“It’s very radical… it’s the beginning of a world government,” said filmmaker Barry Stevens on the International Criminal Court. “The ICC is permanent and global. No society is stable without law and order. Without these elements, there’s no hope for permanent peace. “
Presented by the Faculty of Law at U of T in collaboration with its International Human Rights Program (IHRP), a free public screening of Prosecutor will be hosted this upcoming Monday evening at the Isabel Bader Theatre. Moreno-Ocampo himself will be in attendance to take questions from the audience after the screening, as will other prominent figures involved with global diplomacy.
“This event will be a fantastic way for the students at the University of Toronto to learn more about the International Criminal Court in an entertaining and accessible format,” said Renu Mandhane, Director of the IHRP. “It will also offer a once-in-a-lifetime opportunity to hear the Luis Moreno-Ocampo in conversation with Canadian humanitarian envoy Stephan Lewis, and to pose questions to these leaders in the field of international human rights.”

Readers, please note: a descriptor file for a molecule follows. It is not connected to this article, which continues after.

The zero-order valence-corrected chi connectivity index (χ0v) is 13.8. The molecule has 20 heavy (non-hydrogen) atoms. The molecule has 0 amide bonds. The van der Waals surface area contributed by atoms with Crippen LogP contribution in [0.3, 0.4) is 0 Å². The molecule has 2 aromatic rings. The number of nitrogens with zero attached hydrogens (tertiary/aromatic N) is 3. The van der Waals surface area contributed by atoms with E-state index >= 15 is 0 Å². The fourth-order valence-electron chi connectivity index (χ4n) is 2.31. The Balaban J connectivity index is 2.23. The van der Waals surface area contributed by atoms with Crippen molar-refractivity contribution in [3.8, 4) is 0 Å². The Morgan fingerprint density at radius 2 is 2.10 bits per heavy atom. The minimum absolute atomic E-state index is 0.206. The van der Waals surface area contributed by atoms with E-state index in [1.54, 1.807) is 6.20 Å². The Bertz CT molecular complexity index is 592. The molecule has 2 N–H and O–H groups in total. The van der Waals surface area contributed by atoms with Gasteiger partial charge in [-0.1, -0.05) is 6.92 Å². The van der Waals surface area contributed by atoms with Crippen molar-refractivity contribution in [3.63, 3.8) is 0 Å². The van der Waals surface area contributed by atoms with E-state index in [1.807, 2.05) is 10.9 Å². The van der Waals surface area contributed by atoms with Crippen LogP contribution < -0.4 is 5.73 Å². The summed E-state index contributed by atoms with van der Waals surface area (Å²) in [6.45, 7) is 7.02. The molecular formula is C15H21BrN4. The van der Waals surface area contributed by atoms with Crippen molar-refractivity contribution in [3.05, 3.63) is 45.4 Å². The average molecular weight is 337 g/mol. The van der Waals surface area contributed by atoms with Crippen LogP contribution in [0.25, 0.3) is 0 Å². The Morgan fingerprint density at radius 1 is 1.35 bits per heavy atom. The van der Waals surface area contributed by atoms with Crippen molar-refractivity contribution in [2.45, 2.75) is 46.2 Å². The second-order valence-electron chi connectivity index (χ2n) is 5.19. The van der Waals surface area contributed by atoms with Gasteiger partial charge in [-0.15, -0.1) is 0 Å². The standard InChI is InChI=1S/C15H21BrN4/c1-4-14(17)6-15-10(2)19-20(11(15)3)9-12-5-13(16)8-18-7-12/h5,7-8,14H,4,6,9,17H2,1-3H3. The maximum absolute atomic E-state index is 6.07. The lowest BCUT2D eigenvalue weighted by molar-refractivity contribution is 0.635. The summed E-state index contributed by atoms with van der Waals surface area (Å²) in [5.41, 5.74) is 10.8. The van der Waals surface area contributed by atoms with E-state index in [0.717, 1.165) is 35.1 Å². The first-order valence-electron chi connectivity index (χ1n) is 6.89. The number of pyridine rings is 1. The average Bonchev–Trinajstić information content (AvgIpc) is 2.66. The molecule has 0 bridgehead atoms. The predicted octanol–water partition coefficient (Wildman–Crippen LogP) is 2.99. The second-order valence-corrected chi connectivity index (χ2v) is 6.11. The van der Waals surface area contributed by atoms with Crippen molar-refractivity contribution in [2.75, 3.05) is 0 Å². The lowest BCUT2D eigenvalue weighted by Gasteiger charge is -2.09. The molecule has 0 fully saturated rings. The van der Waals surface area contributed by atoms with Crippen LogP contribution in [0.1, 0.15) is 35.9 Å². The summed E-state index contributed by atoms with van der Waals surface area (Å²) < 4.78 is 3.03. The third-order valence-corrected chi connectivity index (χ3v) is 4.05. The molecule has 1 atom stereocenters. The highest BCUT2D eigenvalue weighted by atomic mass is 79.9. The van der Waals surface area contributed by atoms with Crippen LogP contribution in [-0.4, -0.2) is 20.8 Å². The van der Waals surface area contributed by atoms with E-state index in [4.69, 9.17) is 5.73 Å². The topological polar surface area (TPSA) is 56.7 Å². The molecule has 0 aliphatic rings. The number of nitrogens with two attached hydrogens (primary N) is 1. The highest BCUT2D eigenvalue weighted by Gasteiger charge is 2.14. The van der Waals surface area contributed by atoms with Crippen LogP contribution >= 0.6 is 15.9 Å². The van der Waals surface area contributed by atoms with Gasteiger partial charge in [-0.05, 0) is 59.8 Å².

Moreno-Ocampo first became renowned for his work in Argentina, where he served as one of two main prosecutors in the Trial of Juntas against members of the country’s de facto military government. His recent work focused on the revolution in Libya, indicting and calling for the arrest of the country’s previous leader Muammar Gaddafi and his son Seif al-Islam, as well as investigating the alleged crimes of Bashar al-Assad in Syria.
The film provides a deeper look into the daily life of Moreno-Ocampo, following his activities since 2009, five years after his appointment to Chief Prosecutor. It examines his first case, that of war criminal and Congolese militia leader Thomas Lubanga, and the various difficulties he faced as its prosecutor.
The film also considers the ICC operations undertaken since its establishment in 2002, aiming to address the different controversies emerging from its attempts to promote justice around the world.
“Students will gain a deeper understanding of international criminal law, including the complexities of the International Criminal Court and some of its challenges and limitations,” Mandhane added with regards to the event’s overall purpose and message.
“We hope the November 14 event will create a space for reflection and debate on the role of international criminal courts in terms of facilitating transition from dictatorship to democracy and fostering long-term peace,” concluded Mandhane.